Many women also did not feel lustful when looking at male nudes and those that did often experienced lust mixed with guilt or shame.  Eck suggest that this may be, in part, a reaction to taking on the active, consuming, masculine role, something they’re not supposed to do.

Summarizing responses to the male nudes, she writes:

Men, over and over again, reject the seductive advance [of a male nude].  While some women welcome the advance, most feel a combination of shame, guilt, or repulsion in interacting with the image…

This is what it means to live in a world in which desire is structured by a gendered sexual subject/object binary.  It’s not just “out there,” it’s “in us” too.”

(via captainjaneharkness)

gaypee:

b1oshocked:

profoak:

i want this tattoo’d all over my body 

Can someone please help me understand this?

no

(via ofthecherryvariety)

thor-n-cap:

youarewortheverything:

serration:

constantly torn between “if it’s meant to be, it will be” and “if you want it, go get it”

seriously though. 

how about a mix of the two “if its meant to be, its up to me”

(via ofthecherryvariety)

pottsisstarksheart:

So… is 12% going to be another Marvel thing?

(via onlylolgifs)

ugly:

faketual:

Perks of dating me: I’ll let you sleep on my boobs

done deal

(via bellasinthewychelm)

“Some actors are famous for great lines like ‘Life is like a box of chocolates’. But not me. No, I get ‘Lucifer, you’re my brother, and I love you. But you are a great big bag of dicks’”
— Richard Speight Jr. (via heyheyitscarly)

(Source: wonkybum, via bellasinthewychelm)

queerpotters:

sherlocksmyth:

I have a friend who is dyslexic and one time he said “I put the sexy into dyslexia” and he waited for like thirty seconds and just went “fuck.”

(Source: marvelcolm, via bellasinthewychelm)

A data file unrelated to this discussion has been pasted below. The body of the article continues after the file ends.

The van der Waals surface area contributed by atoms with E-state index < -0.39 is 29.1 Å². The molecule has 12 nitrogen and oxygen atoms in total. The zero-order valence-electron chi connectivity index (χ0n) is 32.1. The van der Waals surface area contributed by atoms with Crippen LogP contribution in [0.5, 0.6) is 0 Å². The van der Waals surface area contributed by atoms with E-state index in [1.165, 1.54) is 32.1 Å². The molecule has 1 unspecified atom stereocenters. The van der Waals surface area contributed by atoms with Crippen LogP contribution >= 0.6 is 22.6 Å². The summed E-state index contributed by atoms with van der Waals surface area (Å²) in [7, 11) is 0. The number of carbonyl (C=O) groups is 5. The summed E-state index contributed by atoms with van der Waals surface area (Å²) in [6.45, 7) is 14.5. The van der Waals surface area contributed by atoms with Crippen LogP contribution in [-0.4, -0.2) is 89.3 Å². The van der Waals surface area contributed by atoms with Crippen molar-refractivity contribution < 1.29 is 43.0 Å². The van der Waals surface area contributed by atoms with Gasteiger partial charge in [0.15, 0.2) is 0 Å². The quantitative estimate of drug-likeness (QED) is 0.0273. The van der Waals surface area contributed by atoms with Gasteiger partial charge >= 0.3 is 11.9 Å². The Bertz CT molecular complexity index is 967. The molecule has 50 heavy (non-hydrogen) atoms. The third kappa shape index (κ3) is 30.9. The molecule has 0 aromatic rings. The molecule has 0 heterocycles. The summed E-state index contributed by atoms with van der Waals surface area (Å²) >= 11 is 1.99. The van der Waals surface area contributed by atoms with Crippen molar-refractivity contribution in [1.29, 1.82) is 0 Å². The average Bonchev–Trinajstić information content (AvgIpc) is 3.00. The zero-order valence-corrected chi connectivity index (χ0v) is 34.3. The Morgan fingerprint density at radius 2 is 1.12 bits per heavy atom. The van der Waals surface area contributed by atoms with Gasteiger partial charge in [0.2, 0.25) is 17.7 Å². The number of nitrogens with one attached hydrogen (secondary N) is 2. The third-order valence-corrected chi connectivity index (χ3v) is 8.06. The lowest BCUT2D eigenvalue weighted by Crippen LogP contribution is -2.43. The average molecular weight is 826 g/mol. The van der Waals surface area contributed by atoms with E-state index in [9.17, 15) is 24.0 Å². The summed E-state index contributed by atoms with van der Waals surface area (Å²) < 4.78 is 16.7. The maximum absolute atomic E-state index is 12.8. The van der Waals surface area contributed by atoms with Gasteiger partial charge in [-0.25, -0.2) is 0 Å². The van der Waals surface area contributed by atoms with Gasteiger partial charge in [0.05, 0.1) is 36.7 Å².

brutereason:

These are from a wonderful book called The Art Of Comforting. Check it out and learn how to be better at supporting people going through difficult things.

(via ofthecherryvariety)

sutimuti:

radomanci:

     No one before Bernini had managed to make marble so carnal. In his nimble hands it would flatter and stream, quiver and sweat. His figures weep and shout, their torses twist and run, and arch themselves in spasms of intense sensation. He could, like an alchemist, change one material into another - marble into trees, leaves, hair, and, of course, flesh.  
     -   Simon Schama’s Power of Art. Bernini

Bernini-porn

Bernini kötre <3

(Source: cressus, via ofthecherryvariety)

14 years old: I'm young but I know what I want. This isn't that hard, I'm all grown up already and have everything figured out.

17 years old: Well, this is a little harder than I thought. School is almost ending. What am I going to do with my life?

21 years old: What the fuck is going on? Where are my socks?

alchemic-fallen-angel:

impala-tape-deck:

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Someone needs to take away my photoshop privileges. I’ve obviously lost my mind.

(via ofthecherryvariety)